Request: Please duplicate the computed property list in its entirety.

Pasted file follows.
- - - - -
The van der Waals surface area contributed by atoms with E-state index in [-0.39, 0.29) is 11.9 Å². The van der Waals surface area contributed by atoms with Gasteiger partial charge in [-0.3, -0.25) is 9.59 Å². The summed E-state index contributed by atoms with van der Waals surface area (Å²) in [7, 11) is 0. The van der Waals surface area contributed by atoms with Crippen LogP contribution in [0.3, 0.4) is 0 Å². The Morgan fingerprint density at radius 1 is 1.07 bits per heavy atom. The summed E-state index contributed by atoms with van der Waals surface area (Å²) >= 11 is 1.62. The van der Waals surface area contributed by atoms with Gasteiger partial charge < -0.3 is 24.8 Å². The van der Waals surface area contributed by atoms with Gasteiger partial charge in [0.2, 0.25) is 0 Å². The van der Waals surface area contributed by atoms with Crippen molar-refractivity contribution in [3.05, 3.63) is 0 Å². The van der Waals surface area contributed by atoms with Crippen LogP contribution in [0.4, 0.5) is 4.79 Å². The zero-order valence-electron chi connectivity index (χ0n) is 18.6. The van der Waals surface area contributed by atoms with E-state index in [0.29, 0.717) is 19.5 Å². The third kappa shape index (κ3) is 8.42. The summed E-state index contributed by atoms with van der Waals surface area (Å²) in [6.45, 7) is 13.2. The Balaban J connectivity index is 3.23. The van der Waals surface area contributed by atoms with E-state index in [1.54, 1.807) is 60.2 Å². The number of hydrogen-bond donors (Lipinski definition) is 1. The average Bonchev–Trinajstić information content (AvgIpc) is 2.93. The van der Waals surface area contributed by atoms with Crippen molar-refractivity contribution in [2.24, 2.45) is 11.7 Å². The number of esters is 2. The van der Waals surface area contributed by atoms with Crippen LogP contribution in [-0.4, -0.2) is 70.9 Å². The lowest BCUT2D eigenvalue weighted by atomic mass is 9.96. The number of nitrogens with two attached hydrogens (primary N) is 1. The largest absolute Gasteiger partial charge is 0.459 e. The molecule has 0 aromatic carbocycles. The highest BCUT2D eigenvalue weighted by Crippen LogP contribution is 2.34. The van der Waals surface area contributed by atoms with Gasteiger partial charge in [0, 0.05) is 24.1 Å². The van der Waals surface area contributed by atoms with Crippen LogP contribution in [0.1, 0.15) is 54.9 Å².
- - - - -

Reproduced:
The van der Waals surface area contributed by atoms with E-state index in [-0.39, 0.29) is 11.9 Å². The van der Waals surface area contributed by atoms with Gasteiger partial charge in [-0.3, -0.25) is 9.59 Å². The summed E-state index contributed by atoms with van der Waals surface area (Å²) in [7, 11) is 0. The van der Waals surface area contributed by atoms with Crippen LogP contribution in [0.3, 0.4) is 0 Å². The Morgan fingerprint density at radius 1 is 1.07 bits per heavy atom. The summed E-state index contributed by atoms with van der Waals surface area (Å²) >= 11 is 1.62. The van der Waals surface area contributed by atoms with Gasteiger partial charge < -0.3 is 24.8 Å². The van der Waals surface area contributed by atoms with Gasteiger partial charge in [0.2, 0.25) is 0 Å². The van der Waals surface area contributed by atoms with Crippen molar-refractivity contribution in [3.05, 3.63) is 0 Å². The van der Waals surface area contributed by atoms with Crippen LogP contribution in [0.4, 0.5) is 4.79 Å². The zero-order valence-electron chi connectivity index (χ0n) is 18.6. The van der Waals surface area contributed by atoms with E-state index in [0.29, 0.717) is 19.5 Å². The third kappa shape index (κ3) is 8.42. The summed E-state index contributed by atoms with van der Waals surface area (Å²) in [6.45, 7) is 13.2. The Balaban J connectivity index is 3.23. The van der Waals surface area contributed by atoms with E-state index in [1.54, 1.807) is 60.2 Å². The number of hydrogen-bond donors (Lipinski definition) is 1. The average Bonchev–Trinajstić information content (AvgIpc) is 2.93. The van der Waals surface area contributed by atoms with Crippen molar-refractivity contribution in [2.24, 2.45) is 11.7 Å². The number of esters is 2. The van der Waals surface area contributed by atoms with Crippen LogP contribution in [-0.4, -0.2) is 70.9 Å². The lowest BCUT2D eigenvalue weighted by atomic mass is 9.96. The number of nitrogens with two attached hydrogens (primary N) is 1. The largest absolute Gasteiger partial charge is 0.459 e. The molecule has 0 aromatic carbocycles. The highest BCUT2D eigenvalue weighted by Crippen LogP contribution is 2.34. The van der Waals surface area contributed by atoms with Gasteiger partial charge in [0, 0.05) is 24.1 Å². The van der Waals surface area contributed by atoms with Crippen LogP contribution in [0.1, 0.15) is 54.9 Å².